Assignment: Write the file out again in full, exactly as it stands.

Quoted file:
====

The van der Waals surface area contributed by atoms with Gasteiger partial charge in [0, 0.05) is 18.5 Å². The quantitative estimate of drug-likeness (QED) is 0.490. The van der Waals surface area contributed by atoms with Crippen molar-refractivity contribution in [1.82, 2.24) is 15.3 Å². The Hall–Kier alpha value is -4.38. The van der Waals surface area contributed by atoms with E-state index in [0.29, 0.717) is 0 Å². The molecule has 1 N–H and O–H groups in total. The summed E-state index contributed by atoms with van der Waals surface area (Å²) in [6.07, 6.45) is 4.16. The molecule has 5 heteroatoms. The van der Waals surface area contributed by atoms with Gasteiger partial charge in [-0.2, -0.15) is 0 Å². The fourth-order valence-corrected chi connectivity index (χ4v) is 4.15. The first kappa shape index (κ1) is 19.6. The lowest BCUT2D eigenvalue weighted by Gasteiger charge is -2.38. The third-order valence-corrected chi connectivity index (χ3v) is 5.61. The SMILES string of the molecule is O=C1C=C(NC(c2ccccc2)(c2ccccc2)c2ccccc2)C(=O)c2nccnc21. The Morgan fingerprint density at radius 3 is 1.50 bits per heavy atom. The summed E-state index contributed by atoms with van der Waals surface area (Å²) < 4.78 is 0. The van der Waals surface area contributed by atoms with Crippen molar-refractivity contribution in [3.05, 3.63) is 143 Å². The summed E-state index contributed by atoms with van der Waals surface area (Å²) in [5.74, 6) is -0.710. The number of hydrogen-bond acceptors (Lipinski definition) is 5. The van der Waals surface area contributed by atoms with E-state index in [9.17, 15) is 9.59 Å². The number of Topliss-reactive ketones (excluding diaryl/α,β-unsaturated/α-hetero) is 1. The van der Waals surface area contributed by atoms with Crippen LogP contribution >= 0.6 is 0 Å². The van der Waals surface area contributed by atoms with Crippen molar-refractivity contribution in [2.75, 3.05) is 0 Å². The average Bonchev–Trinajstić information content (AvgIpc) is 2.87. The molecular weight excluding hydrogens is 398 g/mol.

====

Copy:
The van der Waals surface area contributed by atoms with Gasteiger partial charge in [0, 0.05) is 18.5 Å². The quantitative estimate of drug-likeness (QED) is 0.490. The van der Waals surface area contributed by atoms with Crippen molar-refractivity contribution in [1.82, 2.24) is 15.3 Å². The Hall–Kier alpha value is -4.38. The van der Waals surface area contributed by atoms with E-state index in [0.29, 0.717) is 0 Å². The molecule has 1 N–H and O–H groups in total. The summed E-state index contributed by atoms with van der Waals surface area (Å²) in [6.07, 6.45) is 4.16. The molecule has 5 heteroatoms. The van der Waals surface area contributed by atoms with Gasteiger partial charge in [-0.2, -0.15) is 0 Å². The fourth-order valence-corrected chi connectivity index (χ4v) is 4.15. The first kappa shape index (κ1) is 19.6. The lowest BCUT2D eigenvalue weighted by Gasteiger charge is -2.38. The third-order valence-corrected chi connectivity index (χ3v) is 5.61. The SMILES string of the molecule is O=C1C=C(NC(c2ccccc2)(c2ccccc2)c2ccccc2)C(=O)c2nccnc21. The Morgan fingerprint density at radius 3 is 1.50 bits per heavy atom. The summed E-state index contributed by atoms with van der Waals surface area (Å²) < 4.78 is 0. The van der Waals surface area contributed by atoms with Crippen molar-refractivity contribution in [3.05, 3.63) is 143 Å². The summed E-state index contributed by atoms with van der Waals surface area (Å²) in [5.74, 6) is -0.710. The number of hydrogen-bond acceptors (Lipinski definition) is 5. The van der Waals surface area contributed by atoms with E-state index in [9.17, 15) is 9.59 Å². The number of Topliss-reactive ketones (excluding diaryl/α,β-unsaturated/α-hetero) is 1. The van der Waals surface area contributed by atoms with Crippen LogP contribution >= 0.6 is 0 Å². The van der Waals surface area contributed by atoms with Crippen molar-refractivity contribution in [2.75, 3.05) is 0 Å². The average Bonchev–Trinajstić information content (AvgIpc) is 2.87. The molecular weight excluding hydrogens is 398 g/mol.